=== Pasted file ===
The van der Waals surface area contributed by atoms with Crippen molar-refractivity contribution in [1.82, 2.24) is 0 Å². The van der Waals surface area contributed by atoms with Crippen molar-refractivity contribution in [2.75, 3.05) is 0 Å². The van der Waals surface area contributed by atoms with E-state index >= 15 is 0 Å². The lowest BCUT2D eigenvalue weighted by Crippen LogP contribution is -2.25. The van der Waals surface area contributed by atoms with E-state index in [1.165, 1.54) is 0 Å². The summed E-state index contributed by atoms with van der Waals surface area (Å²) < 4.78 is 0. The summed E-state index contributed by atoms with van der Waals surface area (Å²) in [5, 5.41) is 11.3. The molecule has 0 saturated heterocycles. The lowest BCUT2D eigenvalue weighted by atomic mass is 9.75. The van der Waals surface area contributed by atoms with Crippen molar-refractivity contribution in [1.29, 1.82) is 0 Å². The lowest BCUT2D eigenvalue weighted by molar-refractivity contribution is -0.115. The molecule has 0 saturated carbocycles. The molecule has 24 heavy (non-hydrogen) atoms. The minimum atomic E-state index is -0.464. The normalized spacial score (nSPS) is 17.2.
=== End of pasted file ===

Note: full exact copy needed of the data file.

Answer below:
The van der Waals surface area contributed by atoms with Crippen molar-refractivity contribution in [1.82, 2.24) is 0 Å². The van der Waals surface area contributed by atoms with Crippen molar-refractivity contribution in [2.75, 3.05) is 0 Å². The van der Waals surface area contributed by atoms with E-state index >= 15 is 0 Å². The lowest BCUT2D eigenvalue weighted by Crippen LogP contribution is -2.25. The van der Waals surface area contributed by atoms with E-state index in [1.165, 1.54) is 0 Å². The summed E-state index contributed by atoms with van der Waals surface area (Å²) < 4.78 is 0. The summed E-state index contributed by atoms with van der Waals surface area (Å²) in [5, 5.41) is 11.3. The molecule has 0 saturated heterocycles. The lowest BCUT2D eigenvalue weighted by atomic mass is 9.75. The van der Waals surface area contributed by atoms with Crippen molar-refractivity contribution in [1.29, 1.82) is 0 Å². The lowest BCUT2D eigenvalue weighted by molar-refractivity contribution is -0.115. The molecule has 0 saturated carbocycles. The molecule has 24 heavy (non-hydrogen) atoms. The minimum atomic E-state index is -0.464. The normalized spacial score (nSPS) is 17.2.